As all of you probably know, the topic of art crime is very important to me. Art matters to me, so people who threaten it bother me deeply. Thus far, I’ve written about forgery, the theft and repatriation of art during World War Two, the work of The Monuments Men, and destruction of cultural heritage currently taking place in the Middle East. However, I have not yet written about an extremely courageous woman who was instrumental in tracking and restoring thousands of works stolen by the Nazis from France during World War Two. Her impact on western cultural heritage was immense, so I think it’s about time she gets some space on this blog.
Rose Valland (1898-1980) was one of the war’s unlikeliest of heroes. A country-born French woman who studied art and art history at several prestigious institutions including the Sorbonne, Valland was a volunteer curator at the Louvre when Paris was invaded in 1939 (Edsel 194). Prompted by Jacques Jaujard, the director of the French National Museums and a Resistance operative, Valland went back to work at the Musee du Jeu de Paume, a small Louvre outpost that had been commandeered by the Nazis to store and sort their plundered art collections, shortly after the occupation began. According to scholar Lynn Nicholas, a minimum of 22,000 items taken from French collections were stored at the Jeu de Paume and then shipped to Germany, usually by train, between 1941 and 1944 (Nicholas, Rape of Europa, 135). While ostensibly at the Jeu de Paume to take care of the building as an administrator, Valland was actually spying on the Nazis and reporting back to Jaujard. She didn’t simply observe activities, she carefully tracked the stolen art that passed through the museum – identifying what it was, from whom it had been stolen, and where it had been sent. She even went so far as to steal records and photographs to copy for the Resistance. Although she began receiving pay for her work in 1941 (Monuments Men website), the immense personal risks she took during the war are all that much more impressive when you consider that she agreed to them as an unpaid volunteer.
Though not the kind of glamorous spying seen in James Bond movies, Valland’s work was extremely dangerous; she defied the Nazis under their noses for four entire years. No matter what precise brand of savvy she used to get away with her deception, she was clearly quite good at it. Not only did she survive the war and avoid detection, she acquired valuable information that undoubtedly saved scores of paintings and sculptures. Much has been made of her unassuming appearance, which probably helped her fly under the radar a great deal. Jaujard described her as “imminently forgettable”, and Monuments Man James Rorimer called her “matronly” (Edsel 160). Photographs of Valland back up these descriptions. Despite being good at flying under the radar, Valland was kicked out of the museum on four separate occasions; it is a bit of a mystery how she managed to be taken back so many times without arousing suspicion (Nicholas Rape of Europa 135).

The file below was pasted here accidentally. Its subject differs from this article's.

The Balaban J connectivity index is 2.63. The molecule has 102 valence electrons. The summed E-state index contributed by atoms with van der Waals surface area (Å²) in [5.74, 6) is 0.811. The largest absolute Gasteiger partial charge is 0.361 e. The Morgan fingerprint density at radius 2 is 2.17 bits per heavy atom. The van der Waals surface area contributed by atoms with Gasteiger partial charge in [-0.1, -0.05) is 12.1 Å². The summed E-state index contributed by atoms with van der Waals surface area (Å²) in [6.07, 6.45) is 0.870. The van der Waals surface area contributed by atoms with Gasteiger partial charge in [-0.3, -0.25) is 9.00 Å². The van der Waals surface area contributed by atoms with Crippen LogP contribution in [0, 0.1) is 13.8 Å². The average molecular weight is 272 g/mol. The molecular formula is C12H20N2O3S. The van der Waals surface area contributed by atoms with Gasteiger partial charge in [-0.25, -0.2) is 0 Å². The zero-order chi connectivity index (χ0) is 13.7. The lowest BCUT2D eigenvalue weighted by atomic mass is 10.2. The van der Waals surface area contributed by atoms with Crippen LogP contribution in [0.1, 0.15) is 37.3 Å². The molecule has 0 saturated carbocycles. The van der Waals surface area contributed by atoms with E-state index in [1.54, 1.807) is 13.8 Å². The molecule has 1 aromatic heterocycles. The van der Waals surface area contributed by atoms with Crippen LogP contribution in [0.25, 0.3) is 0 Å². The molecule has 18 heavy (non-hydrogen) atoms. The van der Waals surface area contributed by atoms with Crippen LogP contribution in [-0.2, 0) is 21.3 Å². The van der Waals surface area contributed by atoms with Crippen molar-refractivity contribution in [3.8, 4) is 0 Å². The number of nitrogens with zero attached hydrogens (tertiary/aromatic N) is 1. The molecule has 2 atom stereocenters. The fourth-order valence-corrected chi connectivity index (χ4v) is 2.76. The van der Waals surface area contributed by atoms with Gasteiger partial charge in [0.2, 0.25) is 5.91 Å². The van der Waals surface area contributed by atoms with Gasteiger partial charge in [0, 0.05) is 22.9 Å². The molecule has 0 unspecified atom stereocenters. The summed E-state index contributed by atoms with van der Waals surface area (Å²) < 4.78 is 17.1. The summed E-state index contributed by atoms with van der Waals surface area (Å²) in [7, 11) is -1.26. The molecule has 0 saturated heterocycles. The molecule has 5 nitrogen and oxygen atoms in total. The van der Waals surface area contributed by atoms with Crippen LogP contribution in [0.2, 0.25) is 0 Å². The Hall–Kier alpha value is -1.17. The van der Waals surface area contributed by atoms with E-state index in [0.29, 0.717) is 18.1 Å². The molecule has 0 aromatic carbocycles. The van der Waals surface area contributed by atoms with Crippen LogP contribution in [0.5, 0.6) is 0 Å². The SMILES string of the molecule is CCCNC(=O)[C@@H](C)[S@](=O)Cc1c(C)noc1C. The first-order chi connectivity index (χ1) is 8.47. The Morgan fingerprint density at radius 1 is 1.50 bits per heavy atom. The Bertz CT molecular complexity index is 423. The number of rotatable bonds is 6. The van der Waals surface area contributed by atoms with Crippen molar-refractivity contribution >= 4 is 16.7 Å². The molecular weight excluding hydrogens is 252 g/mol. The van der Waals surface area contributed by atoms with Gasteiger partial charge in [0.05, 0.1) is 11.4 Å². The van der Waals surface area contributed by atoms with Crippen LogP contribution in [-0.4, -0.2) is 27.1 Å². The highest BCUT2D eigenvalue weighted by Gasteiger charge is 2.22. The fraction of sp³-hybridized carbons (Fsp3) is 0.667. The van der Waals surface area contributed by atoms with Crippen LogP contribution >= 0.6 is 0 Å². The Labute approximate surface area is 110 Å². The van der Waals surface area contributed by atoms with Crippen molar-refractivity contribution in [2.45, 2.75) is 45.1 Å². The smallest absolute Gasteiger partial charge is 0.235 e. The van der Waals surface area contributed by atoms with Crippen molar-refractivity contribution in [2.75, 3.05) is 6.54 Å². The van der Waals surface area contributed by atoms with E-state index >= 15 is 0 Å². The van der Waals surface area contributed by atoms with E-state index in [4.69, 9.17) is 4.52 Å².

Valland wasn’t able to actually do anything to prevent works of art from being stolen or moved; even Jaujard and the Resistance were rarely able to accomplish that. What her spying did allow her to do was tell Monuments Men and future Metropolitan Museum of Art director James Rorimer (1905-1966) exactly where to find the stolen works after the end of the war. Many were in remote hiding places, such as the famous Neuschwanstein Castle in Bavaria, a monastery, and several Austrian salt mines. She also provided information about a train full of works that the Nazis were attempting to secret out of the country in 1944; Jaujard and the Resistance were able to delay the train until in could be taken by Allied forces, although some of its contents had been pillaged in the interim (Edsel 181-183). This event is the basis for the 1964 film The Train.
Considering the Nazis’ scorched-earth behavior near the end of the war, including the infamous “Nero Decree”, Valland probably saved many priceless works from total destruction. After the end of the war, Valland became a Captain in the French Army, received numerous honors including the French Legion of Honor and the American Medal of Freedom, and eventually attained the position of bona fide curator in 1953 (Edsel 411-412). She dedicated the rest of her life to the repatriation of stolen art.
Valland has achieved a certain amount of notoriety in recent years. Interest in repatriation and the work of the Monuments Men has grown, starting with Lynn Nicholas’s 1994 book The Rape of Europa: The Fate of Europe’s Treasures in the Third Reich and the Second World War. Most recently, Robert Edsel’s equally-successful 2009 book The Monuments Men: Allied Heroes, Nazi Thieves, and the Greatest Treasure Hunt in History was made into a major movie (2012) directed by and starring George Clooney. Clooney’s movie was a fictional story inspired by real events rather than directly based on them, so Valland became a similar character named Claire Simone and played by Cate Blanchett. Being portrayed by Cate Blanchett can only ever help someone’s notoriety among a popular audience. I adore Cate Blanchett – you have to love the woman who played both Elizabeth I and Galadriel – but I would be just as interested in Rose Valland’s story even if she had never been in any movie at all.
- Edsel, Robert. The Monuments Men: Allied Heroes, Nazi Thieves, and the Greatest Treasure Hunt in History. New York: Back Bay Books, 2009.
- Nicholas, Lynn. The Rape of Europa: The Fate of Europe’s Treasures in the Third Reich and the Second World War. New York: Alfred A. Knopf, 1994.
- Nicholas, Lynn (interviewed by William R. Ferris). “On the Trail of Lost Art”. Humanities. Vol. 22, No. 3 (May/June 2001).
- “Rose Valland (1898-1980)”. Monuments Men Foundation website. Accessed April 26, 2015.
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